In reflecting back on this experience I feel it is only appropriate to start from the beginning as this adventure has truly come full circle. When I initially signed up for the class, I expected to get very little out of it culturally. I thought this would just be a fun trip with friends and one that I couldn’t do alone. However, I was in for a rude awakening as Peter loaded us up with South African history from day 1 of the semester. In all honesty, I dreaded watching hour long documentaries each week and writing blogs. I found them tedious, annoying, and unnecessarily time consuming. After all, I wasn’t going on this trip to learn about South African history… I just wanted to go to
South Africa. In retrospect, I know I would never have been able to fully appreciate this journey had I not learned about apartheid, the aftermath of it, and those involved in it.
I had a similar revelation towards the service projects we developed during the semester and then worked on while in South Africa. I know I’ve mentioned it multiple times already, but being given the Internet and Worldreader project was slightly disheartening as Alison and I encountered roadblock after roadblock, preventing us from completing it. I was slightly bitter that other members of the class were given more feasible projects such as the gardens while I was given something that seemed impossible. However, going into the communities and working on building something sustainable for them was one of the most gratifying experiences I have had thus far. Not only did I feel as though I was doing something impactful and truly meaningful for the community members, but I was also able to build connections and friendships with those supporting the Tippy Toes Foundation as well as those within our group.
I can safely say that Tamarin is one of the most kindhearted, strongest, and most determined women I have ever encountered. The difference she is making in the lives of the children of the Vaajtie school is undeniable. Her enthusiasm and dedication towards helping those in need reminded me why I want to be in the healthcare field. She reminded me that often the aspects of our lives that hold the most value are also the parts of our lives that are the hardest to maintain and accomplish, however, the truly important things are worth working for.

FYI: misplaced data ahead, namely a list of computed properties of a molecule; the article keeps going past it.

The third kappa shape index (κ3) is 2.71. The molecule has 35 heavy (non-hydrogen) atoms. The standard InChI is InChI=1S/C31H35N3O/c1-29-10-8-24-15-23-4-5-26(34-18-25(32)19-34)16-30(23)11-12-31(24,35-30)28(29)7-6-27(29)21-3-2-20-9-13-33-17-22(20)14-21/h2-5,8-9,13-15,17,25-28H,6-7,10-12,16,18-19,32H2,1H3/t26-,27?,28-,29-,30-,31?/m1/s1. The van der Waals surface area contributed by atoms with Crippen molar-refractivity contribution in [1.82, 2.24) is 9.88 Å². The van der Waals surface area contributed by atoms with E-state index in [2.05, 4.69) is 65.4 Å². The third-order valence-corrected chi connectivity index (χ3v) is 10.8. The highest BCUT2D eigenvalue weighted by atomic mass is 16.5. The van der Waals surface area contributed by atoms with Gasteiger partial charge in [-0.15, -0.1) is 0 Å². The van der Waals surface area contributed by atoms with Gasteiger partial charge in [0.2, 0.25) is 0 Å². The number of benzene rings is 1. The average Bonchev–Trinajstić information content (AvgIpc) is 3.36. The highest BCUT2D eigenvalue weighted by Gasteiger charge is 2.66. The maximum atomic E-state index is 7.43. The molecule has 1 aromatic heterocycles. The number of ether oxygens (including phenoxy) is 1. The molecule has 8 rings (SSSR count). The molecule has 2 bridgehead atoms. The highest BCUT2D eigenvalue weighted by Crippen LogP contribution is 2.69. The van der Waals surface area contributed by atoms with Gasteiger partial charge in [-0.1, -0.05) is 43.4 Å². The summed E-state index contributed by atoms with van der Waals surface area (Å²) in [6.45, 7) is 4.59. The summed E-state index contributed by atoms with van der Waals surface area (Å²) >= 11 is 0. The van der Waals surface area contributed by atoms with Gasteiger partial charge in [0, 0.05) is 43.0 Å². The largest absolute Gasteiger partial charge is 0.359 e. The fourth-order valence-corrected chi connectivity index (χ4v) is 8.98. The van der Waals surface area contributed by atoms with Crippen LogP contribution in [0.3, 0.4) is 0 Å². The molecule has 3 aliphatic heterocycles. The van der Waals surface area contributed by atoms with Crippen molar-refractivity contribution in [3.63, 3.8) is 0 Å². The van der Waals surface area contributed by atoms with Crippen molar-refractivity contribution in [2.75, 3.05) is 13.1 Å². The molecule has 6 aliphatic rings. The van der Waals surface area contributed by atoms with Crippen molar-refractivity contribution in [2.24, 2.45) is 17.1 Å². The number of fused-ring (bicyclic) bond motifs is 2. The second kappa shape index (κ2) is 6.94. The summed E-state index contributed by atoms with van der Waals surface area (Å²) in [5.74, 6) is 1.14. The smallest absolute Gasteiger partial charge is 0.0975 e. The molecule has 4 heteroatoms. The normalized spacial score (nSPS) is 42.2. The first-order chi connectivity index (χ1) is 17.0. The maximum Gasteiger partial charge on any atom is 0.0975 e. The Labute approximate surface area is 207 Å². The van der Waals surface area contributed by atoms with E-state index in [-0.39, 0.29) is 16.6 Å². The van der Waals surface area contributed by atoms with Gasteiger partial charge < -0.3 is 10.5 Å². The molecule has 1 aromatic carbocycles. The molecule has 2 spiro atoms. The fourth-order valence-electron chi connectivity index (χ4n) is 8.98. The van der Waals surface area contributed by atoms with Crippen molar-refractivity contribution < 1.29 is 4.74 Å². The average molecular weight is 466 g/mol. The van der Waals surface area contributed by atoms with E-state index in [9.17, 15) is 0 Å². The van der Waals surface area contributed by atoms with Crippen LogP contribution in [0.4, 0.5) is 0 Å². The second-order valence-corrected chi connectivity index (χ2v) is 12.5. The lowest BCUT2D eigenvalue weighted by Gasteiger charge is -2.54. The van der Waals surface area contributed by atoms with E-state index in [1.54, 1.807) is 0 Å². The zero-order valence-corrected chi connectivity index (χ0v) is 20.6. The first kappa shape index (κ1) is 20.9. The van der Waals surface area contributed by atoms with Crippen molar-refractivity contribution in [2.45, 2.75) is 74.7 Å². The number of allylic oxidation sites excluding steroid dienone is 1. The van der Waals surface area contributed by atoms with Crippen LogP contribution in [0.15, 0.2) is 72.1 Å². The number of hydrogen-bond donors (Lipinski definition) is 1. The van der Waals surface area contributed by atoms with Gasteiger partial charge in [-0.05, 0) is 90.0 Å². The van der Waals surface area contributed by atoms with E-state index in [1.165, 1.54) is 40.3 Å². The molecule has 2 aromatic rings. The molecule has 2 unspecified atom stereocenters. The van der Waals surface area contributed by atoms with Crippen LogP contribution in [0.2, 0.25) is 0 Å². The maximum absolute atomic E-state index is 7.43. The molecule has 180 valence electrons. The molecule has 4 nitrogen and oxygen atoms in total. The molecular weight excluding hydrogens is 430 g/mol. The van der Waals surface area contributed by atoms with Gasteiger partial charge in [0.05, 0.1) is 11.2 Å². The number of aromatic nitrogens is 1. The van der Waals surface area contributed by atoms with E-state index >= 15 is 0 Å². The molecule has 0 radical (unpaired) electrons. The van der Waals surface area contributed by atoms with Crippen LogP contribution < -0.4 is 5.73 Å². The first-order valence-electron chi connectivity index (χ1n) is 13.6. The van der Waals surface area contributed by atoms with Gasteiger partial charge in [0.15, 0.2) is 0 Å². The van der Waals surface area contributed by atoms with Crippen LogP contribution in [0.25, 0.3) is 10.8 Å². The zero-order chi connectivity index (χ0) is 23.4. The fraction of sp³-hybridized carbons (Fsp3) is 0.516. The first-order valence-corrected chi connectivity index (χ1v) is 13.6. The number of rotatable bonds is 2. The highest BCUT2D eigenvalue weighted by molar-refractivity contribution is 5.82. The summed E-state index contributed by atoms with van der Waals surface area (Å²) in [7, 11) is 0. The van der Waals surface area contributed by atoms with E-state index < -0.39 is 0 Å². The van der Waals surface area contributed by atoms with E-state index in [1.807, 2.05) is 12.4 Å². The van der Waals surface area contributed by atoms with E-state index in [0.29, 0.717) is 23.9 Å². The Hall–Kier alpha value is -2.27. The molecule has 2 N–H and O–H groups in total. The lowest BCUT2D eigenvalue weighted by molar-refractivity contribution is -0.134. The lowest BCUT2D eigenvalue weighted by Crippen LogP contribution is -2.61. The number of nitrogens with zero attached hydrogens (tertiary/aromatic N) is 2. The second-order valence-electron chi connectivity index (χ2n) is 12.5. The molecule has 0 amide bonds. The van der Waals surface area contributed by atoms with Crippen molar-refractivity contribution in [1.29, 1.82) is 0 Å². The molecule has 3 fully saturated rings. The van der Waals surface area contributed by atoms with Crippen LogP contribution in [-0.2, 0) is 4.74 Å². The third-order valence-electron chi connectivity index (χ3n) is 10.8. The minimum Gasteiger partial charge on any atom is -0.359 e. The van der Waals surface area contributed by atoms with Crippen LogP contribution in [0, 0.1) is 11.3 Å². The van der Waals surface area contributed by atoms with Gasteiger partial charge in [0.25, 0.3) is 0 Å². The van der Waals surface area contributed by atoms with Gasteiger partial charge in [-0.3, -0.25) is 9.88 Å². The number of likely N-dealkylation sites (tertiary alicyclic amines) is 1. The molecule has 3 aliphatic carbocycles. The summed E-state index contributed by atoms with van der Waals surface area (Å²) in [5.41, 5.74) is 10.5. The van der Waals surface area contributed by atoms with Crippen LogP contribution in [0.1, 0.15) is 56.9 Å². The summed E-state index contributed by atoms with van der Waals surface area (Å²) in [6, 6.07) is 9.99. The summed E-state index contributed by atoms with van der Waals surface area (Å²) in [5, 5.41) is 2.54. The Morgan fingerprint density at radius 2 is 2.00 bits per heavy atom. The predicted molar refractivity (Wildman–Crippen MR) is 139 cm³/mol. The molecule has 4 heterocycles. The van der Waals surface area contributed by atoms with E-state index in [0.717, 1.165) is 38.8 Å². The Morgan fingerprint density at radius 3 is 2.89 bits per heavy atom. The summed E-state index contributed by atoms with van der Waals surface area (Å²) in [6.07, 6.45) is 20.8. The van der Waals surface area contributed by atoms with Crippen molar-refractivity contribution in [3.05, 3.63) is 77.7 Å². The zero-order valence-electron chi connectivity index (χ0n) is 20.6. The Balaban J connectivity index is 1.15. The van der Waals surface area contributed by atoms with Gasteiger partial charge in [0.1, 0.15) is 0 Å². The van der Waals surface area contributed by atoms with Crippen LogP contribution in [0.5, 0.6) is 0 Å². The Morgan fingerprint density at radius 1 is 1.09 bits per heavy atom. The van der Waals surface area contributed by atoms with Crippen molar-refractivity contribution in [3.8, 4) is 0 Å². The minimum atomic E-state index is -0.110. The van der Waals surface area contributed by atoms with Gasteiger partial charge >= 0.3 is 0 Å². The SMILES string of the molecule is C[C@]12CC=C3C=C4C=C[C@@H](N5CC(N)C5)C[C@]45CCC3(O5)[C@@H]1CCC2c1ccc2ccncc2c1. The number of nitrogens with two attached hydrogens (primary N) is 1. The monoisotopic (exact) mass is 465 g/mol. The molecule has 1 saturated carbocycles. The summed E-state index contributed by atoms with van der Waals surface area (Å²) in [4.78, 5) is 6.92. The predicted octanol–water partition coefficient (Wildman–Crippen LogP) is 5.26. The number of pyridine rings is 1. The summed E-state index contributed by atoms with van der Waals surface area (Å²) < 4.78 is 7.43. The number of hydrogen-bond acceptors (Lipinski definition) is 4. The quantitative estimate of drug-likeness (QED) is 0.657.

To pinpoint one take home lesson from my time throughout this experience is simply not possible. I have learned and grown as a person in innumerable ways. I have experienced things that are actually once in a lifetime. I can now say I’ve built a soccer field, visited Nelson Mandela’s jail cell, played with lion cubs, swam with sharks, and so much more. I’ve seen the wealthiest and most beautiful areas in South Africa as well as some of the most dangerous and impoverished, and I’ve interacted with all races and classes of people within these areas. From all of these experiences I’ve gained something new that I could not have acquired without taking this journey. Despite my overwhelming sadness in leaving South Africa, I try to remember how amazing this experience has been. Hopefully, this is not the last time I am able to visit this country which has had such an impact on me– after all, there is still so much more to see.